According to yet another embodiment, a computer program product providing an answer to at least one analytical question containing at least one table or at least one chart is provided. The computer program product may include one or more computer-readable storage devices and program instructions stored on at least one of the one or more tangible storage devices, the program instructions executable by a processor. The computer program product may also include program instructions to receive an input question associated with the at least one analytical question. The computer program product may also include program instructions to extract a plurality of information from the input question based on a natural language analysis of the input question. The computer program product may further include program instructions to form a well-defined sentence based on the extracted plurality of information. The computer program product may include program instructions to extract at least one table or at least one chart associated with the input question. The computer program product may include program instructions to form at least one mathematical equation based on the well-defined sentence and the extracted at least one table or at least one chart. The computer program product may also include program instructions to solve the at least one mathematical equation. The computer program product may include program instructions to determine the answer to the input question in natural language based on the solved at least one mathematical equation. The computer program product may further include program instructions to narrate the determined answer to the input question in natural language.

BRIEF DESCRIPTION OF THE SEVERAL VIEWS OF THE DRAWINGS

These and other objects, features and advantages of the present invention will become apparent from the following detailed description of illustrative embodiments thereof, which is to be read in connection with the accompanying drawings. The various features of the drawings are not to scale as the illustrations are for clarity in facilitating one skilled in the art in understanding the invention in conjunction with the detailed description. In the drawings:

FIG. 1 illustrates a networked computer environment according to one embodiment;

FIG. 2 illustrates an exemplary table according to one embodiment;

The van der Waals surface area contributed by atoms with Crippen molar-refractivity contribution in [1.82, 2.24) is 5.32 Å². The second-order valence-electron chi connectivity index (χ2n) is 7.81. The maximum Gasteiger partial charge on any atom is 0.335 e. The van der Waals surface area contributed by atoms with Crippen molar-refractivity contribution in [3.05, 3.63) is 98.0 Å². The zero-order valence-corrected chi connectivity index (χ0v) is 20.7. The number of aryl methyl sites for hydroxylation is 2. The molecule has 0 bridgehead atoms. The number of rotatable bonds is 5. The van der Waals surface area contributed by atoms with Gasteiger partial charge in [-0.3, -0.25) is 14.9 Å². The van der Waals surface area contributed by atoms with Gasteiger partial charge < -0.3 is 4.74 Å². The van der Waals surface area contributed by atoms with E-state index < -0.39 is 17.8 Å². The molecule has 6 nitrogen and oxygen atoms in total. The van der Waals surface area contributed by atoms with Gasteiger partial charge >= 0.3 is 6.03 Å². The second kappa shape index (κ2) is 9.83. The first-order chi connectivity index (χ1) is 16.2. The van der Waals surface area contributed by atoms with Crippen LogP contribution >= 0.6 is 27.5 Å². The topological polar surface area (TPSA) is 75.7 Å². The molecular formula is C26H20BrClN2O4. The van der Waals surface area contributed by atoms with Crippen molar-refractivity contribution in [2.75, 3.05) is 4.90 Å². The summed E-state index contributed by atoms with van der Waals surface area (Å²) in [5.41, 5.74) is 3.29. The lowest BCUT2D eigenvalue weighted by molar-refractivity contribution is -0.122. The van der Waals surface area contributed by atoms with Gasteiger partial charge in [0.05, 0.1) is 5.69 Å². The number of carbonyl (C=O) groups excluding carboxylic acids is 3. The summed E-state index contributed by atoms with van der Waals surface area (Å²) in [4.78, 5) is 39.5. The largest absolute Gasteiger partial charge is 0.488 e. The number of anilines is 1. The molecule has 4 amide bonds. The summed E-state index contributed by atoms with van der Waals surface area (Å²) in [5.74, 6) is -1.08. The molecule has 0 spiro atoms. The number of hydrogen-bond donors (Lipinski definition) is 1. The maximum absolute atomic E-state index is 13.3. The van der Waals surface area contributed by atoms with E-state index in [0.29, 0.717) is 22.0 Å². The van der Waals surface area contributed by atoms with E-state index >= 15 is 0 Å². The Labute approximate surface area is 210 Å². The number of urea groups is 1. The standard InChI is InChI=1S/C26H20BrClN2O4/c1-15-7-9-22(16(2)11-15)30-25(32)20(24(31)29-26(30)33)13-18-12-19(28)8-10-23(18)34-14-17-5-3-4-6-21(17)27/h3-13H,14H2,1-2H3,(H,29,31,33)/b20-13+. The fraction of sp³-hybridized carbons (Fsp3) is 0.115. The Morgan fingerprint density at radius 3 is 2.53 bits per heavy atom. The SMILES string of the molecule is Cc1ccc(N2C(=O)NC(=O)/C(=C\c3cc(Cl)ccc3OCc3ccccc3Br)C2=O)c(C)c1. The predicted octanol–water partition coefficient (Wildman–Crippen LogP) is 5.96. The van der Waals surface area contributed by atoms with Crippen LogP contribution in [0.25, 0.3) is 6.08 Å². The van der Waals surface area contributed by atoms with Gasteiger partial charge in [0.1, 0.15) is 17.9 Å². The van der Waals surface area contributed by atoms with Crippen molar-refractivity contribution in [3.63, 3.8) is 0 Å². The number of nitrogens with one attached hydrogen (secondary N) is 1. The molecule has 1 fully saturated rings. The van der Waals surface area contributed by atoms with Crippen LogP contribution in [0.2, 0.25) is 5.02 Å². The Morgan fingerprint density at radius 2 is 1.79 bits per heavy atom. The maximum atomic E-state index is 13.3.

FIG. 3 illustrates an exemplary bar graph according to one embodiment;

FIG. 4 illustrates an exemplary pie chart and table according to one embodiment;

FIG. 5 illustrates an exemplary table with a corresponding question according to one embodiment;

FIG. 6 illustrates an example of natural language processing (NLP) performed on a question according to one embodiment;

FIG. 7 illustrates an example of mathematical equation formation from natural language and performing linear algebra and statistical modeling to get the solution according to one embodiment;

FIG. 8 illustrates an exemplary dictionary containing a mapping of verbs and mathematical operators according to one embodiment;

FIG. 9 is an operational flowchart illustrating an algorithm data interpretation and answering analytical questions with tables and charts according to one embodiment;

FIG. 10 is a block diagram of internal and external components of computers and servers depicted in FIG. 1 according to one embodiment.

DETAILED DESCRIPTION

Detailed embodiments of the claimed structures and methods are disclosed herein; however, it can be understood that the disclosed embodiments are merely illustrative of the claimed structures and methods that may be embodied in various forms. This invention may, however, be embodied in many different forms and should not be construed as limited to the exemplary embodiments set forth herein. Rather, these exemplary embodiments are provided so that this disclosure will be thorough and complete and will fully convey the scope of this invention to those skilled in the art. In the description, details of well-known features and techniques may be omitted to avoid unnecessarily obscuring the presented embodiments.

Embodiments of the present invention relate generally to the field of computing, and more particularly to data interpretation and answering analytical questions. The following described exemplary embodiments provide a system, method and program product for data interpretation and answering analytical questions with tables and charts.

The following are definitions with respect to the tables and charts and existing as they are referred to herein: